Oct 162015


It’s been a while since I’ve written one of these (Ba’ar Zul the Hate-Bound, back in July), but I thought it was time to write another.  Rather than covering one of the warlords that have been previewed since Ba’ar Zul (Gorzod, Subject Omega and Chaplain Mavros), I decided to go with the latest one; Commander Starblaze. This is the second warlord previewed that breaks the alliance wheel (Gorzod being the first spoiled) and it’s this kind of mechanic that gets the deckbuilder side of me thinking about the possibilities.  Anyway, on with the preview!


This warlord is a 2/6 with seven cards and seven resources.  So, average cards and resources as well as mediocre stats.  Not very impressive so far, but onto his abilities.

Commander Starblaze allows you to include common (non-loyal) Astra Militarum cards in your deck, but you cannot include cards from another non-Tau faction.  This means that you can use things like Catachan Outpost and Elysian Assault Team, at the cost of not being able to use cards from Space Marines or Eldar. This ability obviously opens up a lot of new deckbuilding options, which I will go through below, but not before discussing Starblaze’s next ability.

When Commander Starblaze commits to a planet you may move an Astra Militarum unit you control from an adjacent planet to this planet.  Since this ability specifically references Astra Militarum units, you are probably going to be wanting to play a decent number of them in your deck in order to get the most out of this ability. Luckily, there are some good choices.

There are several circumstances where you might want to use this ability:

  • To rescue a unit from an unfavourable battle (by moving it to this one).
  • To help win a command struggle (yes I know that warlords win command struggles, but this example would be to help you win one when their warlord is also committing there).
  • To gain an additional unit at this planet to help support your warlord in battle.
  • To move a unit into a better position for future turns.

What this ability boils down to is a limited form of mobile, which since the Astra Militarum currently has no access to, might make for some interesting situations.


This was the beginning of a beautiful friendship.

Common Astra Militarum Cards

Since there is an Astra Militarum warlord (Broderick Worr) in the same pack as Commander Starblaze (Decree of Ruin), we can assume that there will be no more Astra Militarum cards released until at least pack two of the Planetfall cycle (Boundless Hate).  This means that we currently have twenty-one cards to choose from.  I’m now going to do a quick look at those cards and make some snap judgements and rate them from 1-5 depending on their suitability/usefulness in a Starblaze deck.

Assault Valkyrie: a 4/4 flying unit for four resources is not a bad deal.  In a Starblaze deck it fulfils a similar function that Wildrider Squadron would do in another Tau deck.  However, the similar lack of ability to have attachments and the relatively high cost makes me think that this may not be worthwhile.  2/5

Catachan Outpost: a fantastic support that is sometimes on its own considered good enough to ally with Astra Militarum for.  Although the +2 attack will happily boost any unit, I’ve found that this works best in a warlord-hunting deck.  Commander Starblaze has the potential to be built for the hunt, with cards like this, Ion Rifle, Ambush Platform, Staging Grounds and the ‘warlord groupies’ (Tallarn Raiders and Bork’an Recruits). Definitely worth running at 2-3 copies.  5/5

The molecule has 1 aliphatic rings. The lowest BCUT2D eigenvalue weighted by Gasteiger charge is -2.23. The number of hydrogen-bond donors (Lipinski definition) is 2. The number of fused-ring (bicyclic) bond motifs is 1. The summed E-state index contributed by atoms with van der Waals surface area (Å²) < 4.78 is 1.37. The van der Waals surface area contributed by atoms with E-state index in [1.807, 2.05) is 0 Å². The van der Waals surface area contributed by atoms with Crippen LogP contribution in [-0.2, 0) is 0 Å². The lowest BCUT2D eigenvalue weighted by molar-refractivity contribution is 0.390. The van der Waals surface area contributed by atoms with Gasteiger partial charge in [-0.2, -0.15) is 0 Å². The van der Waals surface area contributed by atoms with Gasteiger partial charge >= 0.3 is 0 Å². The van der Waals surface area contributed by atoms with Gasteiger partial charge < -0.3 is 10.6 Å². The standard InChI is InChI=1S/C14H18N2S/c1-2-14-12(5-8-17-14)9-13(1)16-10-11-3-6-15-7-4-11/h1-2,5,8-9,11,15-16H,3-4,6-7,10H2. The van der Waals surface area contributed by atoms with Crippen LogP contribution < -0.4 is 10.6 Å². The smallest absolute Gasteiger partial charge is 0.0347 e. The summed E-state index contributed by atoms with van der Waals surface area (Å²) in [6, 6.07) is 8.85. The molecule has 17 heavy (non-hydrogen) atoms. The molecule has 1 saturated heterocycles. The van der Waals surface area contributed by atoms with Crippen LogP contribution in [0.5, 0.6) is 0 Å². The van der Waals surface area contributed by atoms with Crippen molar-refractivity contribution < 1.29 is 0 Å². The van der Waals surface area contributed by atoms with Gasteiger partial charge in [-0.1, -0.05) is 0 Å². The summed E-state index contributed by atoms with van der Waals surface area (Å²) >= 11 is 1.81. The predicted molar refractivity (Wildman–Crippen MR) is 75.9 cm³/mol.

Dozer Blade: this is a pretty mediocre attachment that sees very limited play at the moment.  The warlord that it would be arguably useful for, Gorzod, cannot use it.  Not worth it.  1/5

Elysian Assault Team: these guys are a fantastic unit as long as you are playing a decent number of soldiers and/or warriors.  Starblaze’s signature unit, Ardent Auxiliaries, are a soldier/warrior and so are eleven other Tau units (although some of them are of questionable usefulness).  Combined with the soldiers present in the Astra Militarum means that you will have plenty of opportunity to use their ability.  5/5

Holy Fusillade: I’m fairly dubious about this card in Astra Militarum anyway, and they have access to three ranged units and Preemptive Barrage.  Starblaze could include two of those three units in his deck, along with Tau’s own ranged units, but I just don’t think it’s any good.  Only a foolish opponent would not prioritise your ranged units, which means that you are unlikely to get any use out of this.  You might argue that by attacking your ranged units they work as a lightning rod for attacks, but you usually pay a premium for ranged so it’ll probably hurt you in the long run.  2/5

Hostile Environment Gear: +3 HP for one resource isn’t actually too bad (although the recent Tyranid attachment, Regeneration, blows it out of the water).  I’ve used this in Ork decks in the past, but it definitely makes the attached unit a target for any removal that your opponent might have (Archon’s Terror and the like).  However, on something like Fire Warrior Elite it could be incredibly frustrating for your opponent.  3/5

Infantry Conscripts: back in the core set meta I was quite fond of these for a time, but as expansions were released my interest dropped rapidly.  To get much use out of them you need to have 3+ support cards in play and I’m not sure how often that will actually happen.  1/5